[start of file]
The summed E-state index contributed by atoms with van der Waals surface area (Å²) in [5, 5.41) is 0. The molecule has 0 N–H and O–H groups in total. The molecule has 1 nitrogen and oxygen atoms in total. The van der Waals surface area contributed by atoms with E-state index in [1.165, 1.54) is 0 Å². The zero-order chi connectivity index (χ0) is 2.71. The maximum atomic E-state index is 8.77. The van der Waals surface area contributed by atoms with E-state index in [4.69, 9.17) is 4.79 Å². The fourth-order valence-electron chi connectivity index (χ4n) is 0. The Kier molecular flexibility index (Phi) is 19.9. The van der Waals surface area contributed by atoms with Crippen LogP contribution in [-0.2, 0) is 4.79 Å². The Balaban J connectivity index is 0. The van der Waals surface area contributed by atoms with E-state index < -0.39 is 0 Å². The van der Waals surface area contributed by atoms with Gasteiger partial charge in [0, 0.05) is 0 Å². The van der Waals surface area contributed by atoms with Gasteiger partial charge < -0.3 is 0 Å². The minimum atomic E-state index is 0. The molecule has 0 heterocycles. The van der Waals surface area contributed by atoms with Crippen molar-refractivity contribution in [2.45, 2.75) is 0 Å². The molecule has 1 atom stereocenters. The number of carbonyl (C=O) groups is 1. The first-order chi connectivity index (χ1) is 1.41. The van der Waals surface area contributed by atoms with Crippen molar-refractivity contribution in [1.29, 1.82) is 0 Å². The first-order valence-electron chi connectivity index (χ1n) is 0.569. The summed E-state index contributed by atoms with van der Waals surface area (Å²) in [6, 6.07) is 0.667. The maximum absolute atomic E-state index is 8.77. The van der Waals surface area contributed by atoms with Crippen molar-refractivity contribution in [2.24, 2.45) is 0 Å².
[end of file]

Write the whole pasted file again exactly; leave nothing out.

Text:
The summed E-state index contributed by atoms with van der Waals surface area (Å²) in [5, 5.41) is 0. The molecule has 0 N–H and O–H groups in total. The molecule has 1 nitrogen and oxygen atoms in total. The van der Waals surface area contributed by atoms with E-state index in [1.165, 1.54) is 0 Å². The zero-order chi connectivity index (χ0) is 2.71. The maximum atomic E-state index is 8.77. The van der Waals surface area contributed by atoms with E-state index in [4.69, 9.17) is 4.79 Å². The fourth-order valence-electron chi connectivity index (χ4n) is 0. The Kier molecular flexibility index (Phi) is 19.9. The van der Waals surface area contributed by atoms with Crippen LogP contribution in [-0.2, 0) is 4.79 Å². The Balaban J connectivity index is 0. The van der Waals surface area contributed by atoms with E-state index < -0.39 is 0 Å². The van der Waals surface area contributed by atoms with Gasteiger partial charge in [0, 0.05) is 0 Å². The van der Waals surface area contributed by atoms with Gasteiger partial charge < -0.3 is 0 Å². The minimum atomic E-state index is 0. The molecule has 0 heterocycles. The van der Waals surface area contributed by atoms with Crippen molar-refractivity contribution in [2.45, 2.75) is 0 Å². The molecule has 1 atom stereocenters. The number of carbonyl (C=O) groups is 1. The first-order chi connectivity index (χ1) is 1.41. The van der Waals surface area contributed by atoms with Crippen molar-refractivity contribution in [1.29, 1.82) is 0 Å². The first-order valence-electron chi connectivity index (χ1n) is 0.569. The summed E-state index contributed by atoms with van der Waals surface area (Å²) in [6, 6.07) is 0.667. The maximum absolute atomic E-state index is 8.77. The van der Waals surface area contributed by atoms with Crippen molar-refractivity contribution in [2.24, 2.45) is 0 Å².